The main difference between capers and caperberries, despite both being harvested from the same bush, is that capers define the immature, unripened buds before they flower and open, whereas caperberries refer to the fruit of the caperberry bush. Caperberries are roughly as big as olives and carry a lighter taste but similar flavor to capers. Both are brined or pickled before eating.
Tips For Cooking With Capers
- Always soak salt-packed capers in water for at least fifteen minutes before use.
- To reduce the saltiness of capers, rinse them with water.
- To reduce the intensity of the vinegary flavor of capers, rinse them in milk followed by water.
- To reduce saltiness and lower the overall intensity of capers, soak them in water for twenty minutes or milk for the same duration to lower both even more.
- Use capers in the place of anchovies for a vegetarian Caesar salad or follow our guide to buy the best tasting Vegan caesar salad dressing available.
- Use capers in place of salt in any of your favorite recipes. Just work around the bitterish taste.
- Capers pair well with other intense flavors like radishes and smoked meats.
- Capers can be fried as well as battered in cornstarch and deep fried as a tasty alternative to croutons.
- If frying capers, dry them between paper towels first to prevent splattering.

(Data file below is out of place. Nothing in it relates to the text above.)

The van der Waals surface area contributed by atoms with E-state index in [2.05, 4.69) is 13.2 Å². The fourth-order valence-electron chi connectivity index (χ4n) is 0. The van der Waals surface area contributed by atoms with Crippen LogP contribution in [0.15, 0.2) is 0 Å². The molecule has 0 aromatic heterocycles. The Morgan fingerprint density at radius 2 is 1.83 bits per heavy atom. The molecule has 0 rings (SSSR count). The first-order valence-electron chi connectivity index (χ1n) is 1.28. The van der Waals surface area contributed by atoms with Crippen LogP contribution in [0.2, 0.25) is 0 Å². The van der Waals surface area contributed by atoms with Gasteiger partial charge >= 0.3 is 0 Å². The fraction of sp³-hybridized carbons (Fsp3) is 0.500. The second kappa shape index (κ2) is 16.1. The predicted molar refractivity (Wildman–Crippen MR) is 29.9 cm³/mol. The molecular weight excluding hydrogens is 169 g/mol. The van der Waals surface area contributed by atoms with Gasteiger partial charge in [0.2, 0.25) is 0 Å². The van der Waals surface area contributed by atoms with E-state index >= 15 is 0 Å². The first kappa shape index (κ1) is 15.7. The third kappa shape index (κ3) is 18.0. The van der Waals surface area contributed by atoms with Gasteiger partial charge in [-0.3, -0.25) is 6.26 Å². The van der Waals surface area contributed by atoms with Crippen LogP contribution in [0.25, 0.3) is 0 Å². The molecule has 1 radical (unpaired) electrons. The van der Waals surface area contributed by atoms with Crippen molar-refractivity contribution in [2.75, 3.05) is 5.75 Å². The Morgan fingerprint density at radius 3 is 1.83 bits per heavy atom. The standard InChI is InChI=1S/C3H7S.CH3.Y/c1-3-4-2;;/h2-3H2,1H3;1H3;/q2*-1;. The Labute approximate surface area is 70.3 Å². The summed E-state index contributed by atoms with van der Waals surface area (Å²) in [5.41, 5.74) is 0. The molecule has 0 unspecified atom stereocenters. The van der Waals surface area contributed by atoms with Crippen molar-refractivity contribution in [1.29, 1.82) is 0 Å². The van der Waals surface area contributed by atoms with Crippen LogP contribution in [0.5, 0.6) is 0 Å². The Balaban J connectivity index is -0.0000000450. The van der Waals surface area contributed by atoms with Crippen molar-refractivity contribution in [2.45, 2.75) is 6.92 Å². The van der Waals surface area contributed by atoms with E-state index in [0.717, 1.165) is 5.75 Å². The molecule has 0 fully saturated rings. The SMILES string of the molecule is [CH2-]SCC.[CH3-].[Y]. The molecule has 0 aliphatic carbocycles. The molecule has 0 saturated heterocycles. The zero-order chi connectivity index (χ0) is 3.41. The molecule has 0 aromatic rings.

- Add capers to your meals towards the end of the cooking process so that they stay intact and so that the dish doesn’t inherit too much bitterness or saltiness.
Frequently Asked Questions About Capers
Still, wondering about anything concerning capers? Read on. Our FAQ resolves all common queries.
While the shelf life will typically be clearly stated by each food processor in the label, most good pickled/brined caper brands will last between one to two years if unopened and constantly kept cool in a refrigerator. Salt-cured capers normally last a year, opened. Once opened, expect all capers to last up to six months or less, depending on cross-contamination from other food sources and/or the storage conditions.
The smaller the capers, the better but this also translates to a higher price. We recommend always buying small capers marked ‘nonpareil’ in brine rather than those that have been cured in salt, as the high sodium level becomes overpowering very quickly.
Capers and caperberries are considered a fruit. One has to remember that capers are the buds of the caper bush that, once ripe, flower and form caperberries, which is why they cannot be classified as a vegetable.